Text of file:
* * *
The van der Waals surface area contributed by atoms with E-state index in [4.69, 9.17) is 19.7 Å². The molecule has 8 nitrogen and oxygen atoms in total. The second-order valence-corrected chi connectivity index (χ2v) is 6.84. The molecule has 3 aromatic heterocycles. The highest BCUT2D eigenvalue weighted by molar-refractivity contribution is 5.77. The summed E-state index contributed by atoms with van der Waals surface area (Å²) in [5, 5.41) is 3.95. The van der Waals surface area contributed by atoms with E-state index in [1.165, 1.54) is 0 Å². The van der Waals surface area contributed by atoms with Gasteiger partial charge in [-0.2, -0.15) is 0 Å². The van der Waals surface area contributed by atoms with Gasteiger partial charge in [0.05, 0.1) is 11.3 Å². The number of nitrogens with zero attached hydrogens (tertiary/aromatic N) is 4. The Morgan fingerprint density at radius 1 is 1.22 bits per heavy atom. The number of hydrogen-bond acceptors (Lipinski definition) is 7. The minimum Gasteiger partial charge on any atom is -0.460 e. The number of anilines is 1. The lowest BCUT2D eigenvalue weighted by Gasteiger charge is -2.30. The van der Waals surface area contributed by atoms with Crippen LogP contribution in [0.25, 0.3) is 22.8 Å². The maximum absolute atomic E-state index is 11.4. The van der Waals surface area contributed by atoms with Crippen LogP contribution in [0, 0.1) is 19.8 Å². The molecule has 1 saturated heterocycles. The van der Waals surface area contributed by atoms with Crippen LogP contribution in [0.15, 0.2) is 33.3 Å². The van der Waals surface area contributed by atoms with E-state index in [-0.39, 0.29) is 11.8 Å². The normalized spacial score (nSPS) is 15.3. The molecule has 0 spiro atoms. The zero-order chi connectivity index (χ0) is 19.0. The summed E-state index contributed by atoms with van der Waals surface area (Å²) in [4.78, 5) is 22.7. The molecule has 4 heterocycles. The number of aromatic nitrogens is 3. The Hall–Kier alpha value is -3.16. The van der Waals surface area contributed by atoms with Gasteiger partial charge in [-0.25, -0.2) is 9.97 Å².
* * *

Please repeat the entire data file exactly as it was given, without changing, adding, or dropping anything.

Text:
The van der Waals surface area contributed by atoms with E-state index in [4.69, 9.17) is 19.7 Å². The molecule has 8 nitrogen and oxygen atoms in total. The second-order valence-corrected chi connectivity index (χ2v) is 6.84. The molecule has 3 aromatic heterocycles. The highest BCUT2D eigenvalue weighted by molar-refractivity contribution is 5.77. The summed E-state index contributed by atoms with van der Waals surface area (Å²) in [5, 5.41) is 3.95. The van der Waals surface area contributed by atoms with E-state index in [1.165, 1.54) is 0 Å². The van der Waals surface area contributed by atoms with Gasteiger partial charge in [-0.2, -0.15) is 0 Å². The van der Waals surface area contributed by atoms with Gasteiger partial charge in [0.05, 0.1) is 11.3 Å². The number of nitrogens with zero attached hydrogens (tertiary/aromatic N) is 4. The Morgan fingerprint density at radius 1 is 1.22 bits per heavy atom. The number of hydrogen-bond acceptors (Lipinski definition) is 7. The minimum Gasteiger partial charge on any atom is -0.460 e. The number of anilines is 1. The lowest BCUT2D eigenvalue weighted by Gasteiger charge is -2.30. The van der Waals surface area contributed by atoms with Crippen LogP contribution in [0.25, 0.3) is 22.8 Å². The maximum absolute atomic E-state index is 11.4. The van der Waals surface area contributed by atoms with Crippen LogP contribution in [0, 0.1) is 19.8 Å². The molecule has 1 saturated heterocycles. The van der Waals surface area contributed by atoms with Crippen LogP contribution in [0.15, 0.2) is 33.3 Å². The van der Waals surface area contributed by atoms with E-state index in [-0.39, 0.29) is 11.8 Å². The normalized spacial score (nSPS) is 15.3. The molecule has 0 spiro atoms. The zero-order chi connectivity index (χ0) is 19.0. The summed E-state index contributed by atoms with van der Waals surface area (Å²) in [4.78, 5) is 22.7. The molecule has 4 heterocycles. The number of aromatic nitrogens is 3. The Hall–Kier alpha value is -3.16. The van der Waals surface area contributed by atoms with Gasteiger partial charge in [-0.25, -0.2) is 9.97 Å².